Happiest Season is a Christmas romantic comedy movie directed by Clea DuVall and starring Kristen Stewart, Mackenzie Davis, Alison Brie, Aubrey Plaza, Dan Levy, Mary Holland, Victor Garber and Mary Steenburgen.
Happiest Season is like any generic Christmas romantic comedy that comes out around this time of the year. However, there’s one single catch – our lead protagonists are gay. Early on in the movie, you’ll understand that director Clea DuVall thought that spinning a Christmas story around a gay couple would absolve it of all the clichés that we see here – but, really, no.
Happiest Season is like any other generic romantic movie as well. It has the same basic storyline, same characters, same situations. The only twist here is that the main characters are gay – that’s it. Listen, I am a sucker for mushy Christmas movies, they’re my go-to. However, with an ensemble cast like this, you’d expect something, absolutely anything, new.
The film follows a couple, Harper and Abby, who travel to Harper’s family home during Christmas to spend a week. However, Harper’s “picture-perfect” family does not know about her sexuality, and thus Abby must also go back into the closet. This leads to many awkward situations until something pushes Harper to come clean.
The moment Happiest Season crosses the 15/20-minute threshold, you’ll understand what is coming your way. It’s a tale as old as time that you expect from Netflix or Hallmark, maybe, but not from a movie that has such an impressive cast. It’s like watching another cliched movie that dazzles with everything beautiful – it’s all reds and golds everything and the scenes are so brightly lit that you feel like you’re looking into a box of decorations.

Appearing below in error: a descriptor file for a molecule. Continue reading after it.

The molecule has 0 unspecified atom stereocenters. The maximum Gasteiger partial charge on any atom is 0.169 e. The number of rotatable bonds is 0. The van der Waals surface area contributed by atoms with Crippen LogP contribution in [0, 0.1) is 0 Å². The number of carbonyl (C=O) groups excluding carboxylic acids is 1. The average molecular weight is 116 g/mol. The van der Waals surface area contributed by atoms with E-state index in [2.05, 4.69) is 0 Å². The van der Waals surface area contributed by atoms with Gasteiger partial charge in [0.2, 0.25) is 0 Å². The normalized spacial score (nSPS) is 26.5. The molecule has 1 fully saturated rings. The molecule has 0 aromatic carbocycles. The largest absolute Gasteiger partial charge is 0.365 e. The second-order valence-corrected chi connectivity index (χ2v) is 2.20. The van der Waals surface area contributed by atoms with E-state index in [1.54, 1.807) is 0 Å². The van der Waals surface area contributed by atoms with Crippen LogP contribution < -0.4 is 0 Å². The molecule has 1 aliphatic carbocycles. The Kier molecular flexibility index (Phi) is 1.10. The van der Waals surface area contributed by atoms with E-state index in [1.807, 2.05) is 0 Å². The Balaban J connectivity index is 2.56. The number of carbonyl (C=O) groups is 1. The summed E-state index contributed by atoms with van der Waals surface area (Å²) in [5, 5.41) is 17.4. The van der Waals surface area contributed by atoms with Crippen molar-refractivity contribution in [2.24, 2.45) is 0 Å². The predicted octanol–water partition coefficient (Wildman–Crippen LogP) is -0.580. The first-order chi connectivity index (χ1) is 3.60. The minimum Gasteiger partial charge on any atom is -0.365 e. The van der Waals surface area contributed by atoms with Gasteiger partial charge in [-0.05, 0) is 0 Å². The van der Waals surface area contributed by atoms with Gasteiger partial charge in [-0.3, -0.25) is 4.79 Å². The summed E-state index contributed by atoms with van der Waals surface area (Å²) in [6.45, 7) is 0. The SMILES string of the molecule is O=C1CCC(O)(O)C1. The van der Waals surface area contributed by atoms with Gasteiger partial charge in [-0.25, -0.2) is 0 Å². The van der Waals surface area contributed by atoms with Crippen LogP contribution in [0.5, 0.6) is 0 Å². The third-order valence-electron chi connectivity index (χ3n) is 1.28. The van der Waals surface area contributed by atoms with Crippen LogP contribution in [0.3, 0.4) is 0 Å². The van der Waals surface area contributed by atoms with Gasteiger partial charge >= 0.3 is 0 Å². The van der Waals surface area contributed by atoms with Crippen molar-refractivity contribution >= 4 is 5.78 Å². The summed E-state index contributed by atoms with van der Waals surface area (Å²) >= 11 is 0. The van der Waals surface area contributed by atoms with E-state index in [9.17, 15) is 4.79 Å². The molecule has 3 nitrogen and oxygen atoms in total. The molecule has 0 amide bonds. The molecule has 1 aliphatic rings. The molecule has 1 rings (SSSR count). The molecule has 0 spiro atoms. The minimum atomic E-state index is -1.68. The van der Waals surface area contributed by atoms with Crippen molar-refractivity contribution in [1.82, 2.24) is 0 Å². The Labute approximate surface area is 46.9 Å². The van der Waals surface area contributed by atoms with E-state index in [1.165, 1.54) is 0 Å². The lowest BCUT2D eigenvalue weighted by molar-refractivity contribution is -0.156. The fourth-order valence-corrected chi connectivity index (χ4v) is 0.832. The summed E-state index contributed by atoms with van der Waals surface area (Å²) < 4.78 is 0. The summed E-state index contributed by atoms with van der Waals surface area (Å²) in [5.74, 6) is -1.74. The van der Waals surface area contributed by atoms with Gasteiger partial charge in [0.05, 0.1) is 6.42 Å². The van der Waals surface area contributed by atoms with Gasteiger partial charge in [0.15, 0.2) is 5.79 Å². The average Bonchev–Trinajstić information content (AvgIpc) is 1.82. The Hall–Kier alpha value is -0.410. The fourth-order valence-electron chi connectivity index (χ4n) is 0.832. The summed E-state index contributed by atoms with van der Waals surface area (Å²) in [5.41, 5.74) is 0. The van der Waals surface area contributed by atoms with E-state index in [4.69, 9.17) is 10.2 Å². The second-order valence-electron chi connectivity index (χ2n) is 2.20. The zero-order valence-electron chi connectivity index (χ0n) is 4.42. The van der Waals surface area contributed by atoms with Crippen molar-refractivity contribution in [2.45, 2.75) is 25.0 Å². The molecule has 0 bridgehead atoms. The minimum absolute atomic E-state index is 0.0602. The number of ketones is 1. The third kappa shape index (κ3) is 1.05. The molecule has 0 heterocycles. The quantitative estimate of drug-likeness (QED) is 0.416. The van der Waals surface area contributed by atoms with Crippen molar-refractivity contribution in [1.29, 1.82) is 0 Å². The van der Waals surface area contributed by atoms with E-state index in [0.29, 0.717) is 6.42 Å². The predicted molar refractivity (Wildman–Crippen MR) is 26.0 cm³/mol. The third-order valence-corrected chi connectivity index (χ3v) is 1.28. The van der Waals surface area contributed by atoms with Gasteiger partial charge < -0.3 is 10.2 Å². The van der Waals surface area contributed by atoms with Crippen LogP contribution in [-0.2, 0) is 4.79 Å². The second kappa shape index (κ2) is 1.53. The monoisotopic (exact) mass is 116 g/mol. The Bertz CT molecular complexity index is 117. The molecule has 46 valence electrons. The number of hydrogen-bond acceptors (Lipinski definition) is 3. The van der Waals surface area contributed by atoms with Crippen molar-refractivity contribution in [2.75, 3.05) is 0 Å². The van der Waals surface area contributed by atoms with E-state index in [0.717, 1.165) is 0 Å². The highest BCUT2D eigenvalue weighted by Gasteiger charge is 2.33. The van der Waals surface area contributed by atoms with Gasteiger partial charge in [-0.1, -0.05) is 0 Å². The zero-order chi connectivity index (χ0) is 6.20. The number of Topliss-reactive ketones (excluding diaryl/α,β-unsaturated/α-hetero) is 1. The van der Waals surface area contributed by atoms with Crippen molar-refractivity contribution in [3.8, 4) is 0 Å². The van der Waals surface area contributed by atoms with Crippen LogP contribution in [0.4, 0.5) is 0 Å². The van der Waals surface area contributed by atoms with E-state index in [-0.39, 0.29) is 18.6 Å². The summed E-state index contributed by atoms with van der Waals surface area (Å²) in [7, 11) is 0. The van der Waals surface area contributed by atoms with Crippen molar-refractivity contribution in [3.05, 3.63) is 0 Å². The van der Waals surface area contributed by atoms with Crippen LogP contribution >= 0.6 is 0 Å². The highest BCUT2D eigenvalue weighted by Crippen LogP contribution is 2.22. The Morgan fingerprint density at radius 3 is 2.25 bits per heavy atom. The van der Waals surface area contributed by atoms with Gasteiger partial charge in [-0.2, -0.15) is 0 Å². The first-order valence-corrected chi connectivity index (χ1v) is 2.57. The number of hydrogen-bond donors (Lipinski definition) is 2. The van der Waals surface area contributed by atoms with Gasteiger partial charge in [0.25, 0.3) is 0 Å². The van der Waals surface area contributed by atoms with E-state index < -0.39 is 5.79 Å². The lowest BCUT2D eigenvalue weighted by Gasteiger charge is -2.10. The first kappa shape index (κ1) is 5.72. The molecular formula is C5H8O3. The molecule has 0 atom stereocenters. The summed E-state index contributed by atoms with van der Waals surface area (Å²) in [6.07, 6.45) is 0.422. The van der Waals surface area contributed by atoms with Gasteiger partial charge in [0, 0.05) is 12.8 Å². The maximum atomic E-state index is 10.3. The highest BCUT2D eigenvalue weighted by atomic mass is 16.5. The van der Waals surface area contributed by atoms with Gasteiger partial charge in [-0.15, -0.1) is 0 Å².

On top of this madness, the film’s attempts at humour are extremely off-putting and awkward and will make you cringe more often than not. Abby is constantly called “the orphan” and yes, I get that they wanted to show the family as people who don’t really care about Abby. But, I mean, no one is this blind. There are moments where certain conversations happen between people that are so expositional that it feels forced.
It also doesn’t feel like these people are real. Honestly, Happiest Season’s characters all feel like caricatures of people we need to see to make for a Christmas comedy. The golden child, the ignored one, the taken-for-granted one who no one gives a crap about, parents who are blissfully unaware of what’s going on in their children’s lives, and a gay best friend.
The biggest disservice here is probably to the brilliant Dan Levy who sits in a tiny box with a few funny lines and that’s about it. We don’t know or care about him and the film doesn’t care about that either.
The cast does a good job with what they are given, so does cinematographer John Guleserian. It’s all bright and cheery and nothing looks out of place. Kristen Stewart, Mackenzie Davis, Alison Brie, Victor Garber and Mary Steenburgen are wonderful with the roles that they have to embody and add emotion to them. Although they are kinda annoying characters, but well, at least the actors do a good job. Kristen Stewart, as usual, shines in her role and I wish we get to see her more.
Happy Ending gives us a forced happy ending (man, that reminds me of Schitt’s Creek) which you won’t root for. You will, instead, root for Riley and Abby to get together because I am telling you, there is something genuine there. It ends with a long list of lessons about family and love and what it means to be happy. It’s half-baked and not organic and just leaves you unsatisfied.
However, I must give credit where its due, and the costumes and set design in Happiest Season are absolutely to die for. Everyone looks wonderful and the clothes that everyone wears are classic and absolutely stunning.
Summing up: Happiest Season
Happiest Season is a film that is not funny or, as I keep repeating, new. It’s a generic Christmas film that you watch when you’re bored to get the vibe in, but if you’re expecting something meaningful here, this is probably not the best place to look for it.
Now, excuse me while I rage for Dan Levy’s wasted potential.
Happiest Season is streaming on Hulu.
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